systems could deliver under different conditions. Also the MATLAB model, made for this
report, does not take in account for the extra air resistance or the waves created by the
wind. Those two factors would cover a whole report in them self.
A person with more knowledge and experience on wind propulsors, multivariable
calculus, liner algebra and CFD would been able to increase the reliability and validity of
this report.
5.3
Discussion on results
A lot of the information gathered about the efficiency and performance of the systems
is from companies, such as Skysails and Enercon. The authors are critical to the
information, which were obtained from these companies, as it is in these companies own best interest to make their own systems seem better than any other
companies. Instead of relying on their information entirely, their information were used
as guidance. The values in themselves are unnecessary to discuss because of the
different conditions surrounding the models and their installations.
25
5.3.1
Validation of Flettner rotor
The values that were used for the validation of the Flettner rotor model was taken from
both Allenström et al. (2012) and Traut et al. (2014). To validate the model, their
intervals of achieved power reduction was compared with this reports power reduction.
The results show that the numerical model show a power reduction that is in line with
theirs. However, their models include wind directions, which this report do not, this
means that there will be a difference because of the different apparent wind speeds and
drag forces. The angles used in this report are the ideal angles which means that all the
power provided by the Flettner rotor is used for propulsion.
An exact comparison is hard to achive due to the operating conditions surrounding the
different installations values varies alot, such as deadweight, wind speed, ship speed,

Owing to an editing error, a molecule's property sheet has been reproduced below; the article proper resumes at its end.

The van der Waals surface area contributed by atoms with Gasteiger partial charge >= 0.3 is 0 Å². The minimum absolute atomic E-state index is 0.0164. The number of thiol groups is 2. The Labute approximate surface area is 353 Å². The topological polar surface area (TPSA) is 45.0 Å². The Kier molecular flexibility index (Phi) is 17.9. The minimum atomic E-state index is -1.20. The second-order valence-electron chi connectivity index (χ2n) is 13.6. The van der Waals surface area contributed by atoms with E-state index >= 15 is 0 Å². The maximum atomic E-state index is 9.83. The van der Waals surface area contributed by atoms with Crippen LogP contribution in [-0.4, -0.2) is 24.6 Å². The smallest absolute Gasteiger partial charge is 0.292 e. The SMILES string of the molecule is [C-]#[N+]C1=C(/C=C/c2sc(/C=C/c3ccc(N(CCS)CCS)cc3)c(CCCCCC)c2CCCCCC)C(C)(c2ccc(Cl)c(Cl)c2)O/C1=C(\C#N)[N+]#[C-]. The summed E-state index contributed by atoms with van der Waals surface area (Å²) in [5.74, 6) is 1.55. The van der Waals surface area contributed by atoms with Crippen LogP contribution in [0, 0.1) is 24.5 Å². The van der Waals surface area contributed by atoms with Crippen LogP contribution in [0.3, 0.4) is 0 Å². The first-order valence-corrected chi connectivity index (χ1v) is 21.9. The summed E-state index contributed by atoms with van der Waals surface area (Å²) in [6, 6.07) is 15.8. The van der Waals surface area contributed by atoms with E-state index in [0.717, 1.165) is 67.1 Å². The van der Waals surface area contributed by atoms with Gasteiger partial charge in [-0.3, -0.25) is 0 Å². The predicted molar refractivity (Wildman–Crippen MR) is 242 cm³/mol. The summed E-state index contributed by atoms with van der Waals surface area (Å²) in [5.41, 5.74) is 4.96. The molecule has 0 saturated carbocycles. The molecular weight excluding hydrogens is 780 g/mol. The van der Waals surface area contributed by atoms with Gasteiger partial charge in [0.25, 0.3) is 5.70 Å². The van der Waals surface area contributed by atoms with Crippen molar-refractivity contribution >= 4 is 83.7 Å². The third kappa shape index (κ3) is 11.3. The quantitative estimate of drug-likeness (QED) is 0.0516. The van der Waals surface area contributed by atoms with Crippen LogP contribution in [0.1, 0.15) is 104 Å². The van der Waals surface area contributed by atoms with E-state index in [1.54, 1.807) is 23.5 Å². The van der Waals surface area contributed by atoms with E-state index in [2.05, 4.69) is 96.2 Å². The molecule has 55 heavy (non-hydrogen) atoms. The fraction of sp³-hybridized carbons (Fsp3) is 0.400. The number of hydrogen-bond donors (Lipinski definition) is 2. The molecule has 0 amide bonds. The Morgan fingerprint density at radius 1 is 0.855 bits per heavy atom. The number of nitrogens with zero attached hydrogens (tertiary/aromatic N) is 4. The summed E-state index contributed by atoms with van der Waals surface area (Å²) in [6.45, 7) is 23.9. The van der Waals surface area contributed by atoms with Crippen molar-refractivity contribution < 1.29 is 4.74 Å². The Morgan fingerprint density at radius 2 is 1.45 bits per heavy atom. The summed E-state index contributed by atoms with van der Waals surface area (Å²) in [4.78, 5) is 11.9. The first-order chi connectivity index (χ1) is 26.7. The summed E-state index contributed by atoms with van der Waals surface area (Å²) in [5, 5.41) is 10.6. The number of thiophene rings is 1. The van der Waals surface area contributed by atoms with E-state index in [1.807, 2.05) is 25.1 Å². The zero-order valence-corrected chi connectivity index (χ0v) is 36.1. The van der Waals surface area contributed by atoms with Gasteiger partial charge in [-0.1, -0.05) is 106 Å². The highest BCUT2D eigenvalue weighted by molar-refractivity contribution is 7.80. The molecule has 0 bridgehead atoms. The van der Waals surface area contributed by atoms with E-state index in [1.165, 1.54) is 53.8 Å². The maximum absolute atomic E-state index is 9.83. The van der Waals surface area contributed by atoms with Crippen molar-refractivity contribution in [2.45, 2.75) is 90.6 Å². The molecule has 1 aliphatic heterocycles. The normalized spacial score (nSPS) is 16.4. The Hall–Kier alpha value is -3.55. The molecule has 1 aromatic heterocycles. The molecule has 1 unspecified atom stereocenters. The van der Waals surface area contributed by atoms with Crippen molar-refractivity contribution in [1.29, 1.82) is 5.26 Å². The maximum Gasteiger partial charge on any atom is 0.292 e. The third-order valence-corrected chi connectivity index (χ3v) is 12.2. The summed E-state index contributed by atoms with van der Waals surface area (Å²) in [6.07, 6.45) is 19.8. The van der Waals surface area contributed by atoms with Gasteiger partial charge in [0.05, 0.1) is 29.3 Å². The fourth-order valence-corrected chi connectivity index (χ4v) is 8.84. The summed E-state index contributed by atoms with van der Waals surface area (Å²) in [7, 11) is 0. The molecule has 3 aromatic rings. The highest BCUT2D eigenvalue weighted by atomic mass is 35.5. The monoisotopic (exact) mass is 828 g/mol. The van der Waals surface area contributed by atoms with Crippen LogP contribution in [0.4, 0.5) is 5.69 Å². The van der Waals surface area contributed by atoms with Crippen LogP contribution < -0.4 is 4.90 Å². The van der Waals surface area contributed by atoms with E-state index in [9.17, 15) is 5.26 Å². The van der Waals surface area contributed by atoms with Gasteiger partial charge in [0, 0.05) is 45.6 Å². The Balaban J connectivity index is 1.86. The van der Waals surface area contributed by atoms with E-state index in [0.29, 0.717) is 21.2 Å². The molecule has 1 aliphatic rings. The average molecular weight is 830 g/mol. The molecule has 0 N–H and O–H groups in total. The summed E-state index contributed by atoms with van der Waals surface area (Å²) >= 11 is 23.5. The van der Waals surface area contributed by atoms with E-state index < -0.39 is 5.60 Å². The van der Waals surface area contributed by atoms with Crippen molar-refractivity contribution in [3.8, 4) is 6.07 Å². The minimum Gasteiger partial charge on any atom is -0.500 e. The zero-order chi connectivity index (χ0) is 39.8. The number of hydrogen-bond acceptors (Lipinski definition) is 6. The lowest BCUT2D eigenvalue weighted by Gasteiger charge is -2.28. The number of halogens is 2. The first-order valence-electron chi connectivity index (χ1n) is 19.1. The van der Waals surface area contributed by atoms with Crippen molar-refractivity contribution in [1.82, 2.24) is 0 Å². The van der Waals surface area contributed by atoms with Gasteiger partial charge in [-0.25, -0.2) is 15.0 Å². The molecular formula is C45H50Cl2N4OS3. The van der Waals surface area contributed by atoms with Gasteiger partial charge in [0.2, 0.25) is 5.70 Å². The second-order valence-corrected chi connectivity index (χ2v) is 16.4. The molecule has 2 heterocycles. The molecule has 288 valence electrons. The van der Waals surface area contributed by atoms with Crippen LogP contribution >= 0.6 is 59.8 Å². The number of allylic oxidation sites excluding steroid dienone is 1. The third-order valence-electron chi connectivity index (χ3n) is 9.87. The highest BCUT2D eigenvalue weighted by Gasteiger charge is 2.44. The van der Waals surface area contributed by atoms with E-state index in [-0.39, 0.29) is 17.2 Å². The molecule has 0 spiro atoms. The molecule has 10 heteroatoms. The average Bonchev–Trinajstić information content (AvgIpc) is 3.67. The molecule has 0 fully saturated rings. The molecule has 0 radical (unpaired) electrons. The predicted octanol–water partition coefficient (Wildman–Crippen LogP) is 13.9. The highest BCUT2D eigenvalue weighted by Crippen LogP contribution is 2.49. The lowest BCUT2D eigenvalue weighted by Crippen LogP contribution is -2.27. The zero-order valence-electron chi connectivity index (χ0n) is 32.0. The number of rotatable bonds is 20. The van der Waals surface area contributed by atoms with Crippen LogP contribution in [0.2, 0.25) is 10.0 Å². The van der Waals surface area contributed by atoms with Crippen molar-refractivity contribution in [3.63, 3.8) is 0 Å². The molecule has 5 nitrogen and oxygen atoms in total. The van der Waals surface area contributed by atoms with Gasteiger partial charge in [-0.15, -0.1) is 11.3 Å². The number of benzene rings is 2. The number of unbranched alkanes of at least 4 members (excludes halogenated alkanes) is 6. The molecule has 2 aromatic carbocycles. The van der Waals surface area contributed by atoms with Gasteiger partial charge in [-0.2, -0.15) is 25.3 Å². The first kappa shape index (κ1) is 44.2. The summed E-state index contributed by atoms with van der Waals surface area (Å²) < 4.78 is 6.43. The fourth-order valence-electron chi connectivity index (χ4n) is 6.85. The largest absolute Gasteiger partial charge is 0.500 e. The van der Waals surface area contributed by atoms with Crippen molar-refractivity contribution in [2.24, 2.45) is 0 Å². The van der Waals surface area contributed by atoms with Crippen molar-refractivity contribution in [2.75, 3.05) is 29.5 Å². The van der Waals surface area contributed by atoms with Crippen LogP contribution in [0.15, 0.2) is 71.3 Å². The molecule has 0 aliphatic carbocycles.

wind direction etc.
As the model is built, all the forces are directed backwards in the ship direction. This will
give a fault in the values but the most important fact still remains and works, which is
that the power output is largely related to the apparent wind.
5.3.2
Validation of Kite
The values that were used for the validation of the kite model was also taken from
Allenström et al. (2012) and Traut et al. (2014). The gathered values from their results
that are presented in section 4.1.2 are in line with the values from this report.
5.3.3
Validation of Wind Turbine
To do a validation of the wind turbine model, values from Carlson & Nilsson (2014) were
compered to the authors MATLAB values and showed that the differences between the
two reports were high, but in this report the values are taken from ideal conditions while
Carlson & Nilsson (2014) values are calculated for a specific route. Even though the
values differ, the values in this report are still reliable when looked at the set conditions.
5.4
Choice of ship
A Flettner rotor require deck space for installation, as well as the height it has creates
limitations on what ships and where on ships it can be installed. To install a Flettner rotor
on a container ship would create great challenges with safety and space since there is
very little space left to utilize a Flettner rotor, both in terms of wind and deck area, but
a kite could be installed since it does not need a lot
5. Discussion
26
of space. But for this report, a ship on which all three different systems could be
installed. The safety reason being that in port the loading and unloading of the
containers would create an extra obstacle for the crane operators to operate around.
But a tanker would have the needed deck area to install a Flettner rotor, if it is large
enough.
The other aspect considered when choosing a ship was the route and average wind on
the selected route that the ship would likely operate within. Several simplifications on
the weather were made, as the model does not take those into consideration. The model
do not give a true picture on how they would behave in the reality. This is however not
a deciding factor for the conclusion of this report. The model’s values suggests, what are
also shown in the literature, that it is sufficient for this case.
The reason for choosing diesel-electric is the good adaptation possibilities of operating
conditions, which in turn means good efficiency of the engines. This is because the
engines will be dimensioned in such a way that they can be used within the service load
that according to MAN Diesel and Turbo (2016) is about 85 per cent. But the down side
to diesel-electric drive is the electric efficiency between the generator and the propeller
motor. Between these points there are a loss of 10 per cent in efficiency (MAN Diesel
and Turbo, 2016). But the main reason to choose to have diesel-electric engines is to by
able to use the energy stored in batteries in a simple way.
As stated above the reason for choosing diesel-electric drive was so that the efficiency
of the engines could be kept and use the wind as a propulsion source at the same time.
One could also choose a big engine with a electronic fuel system. This allows for adjusted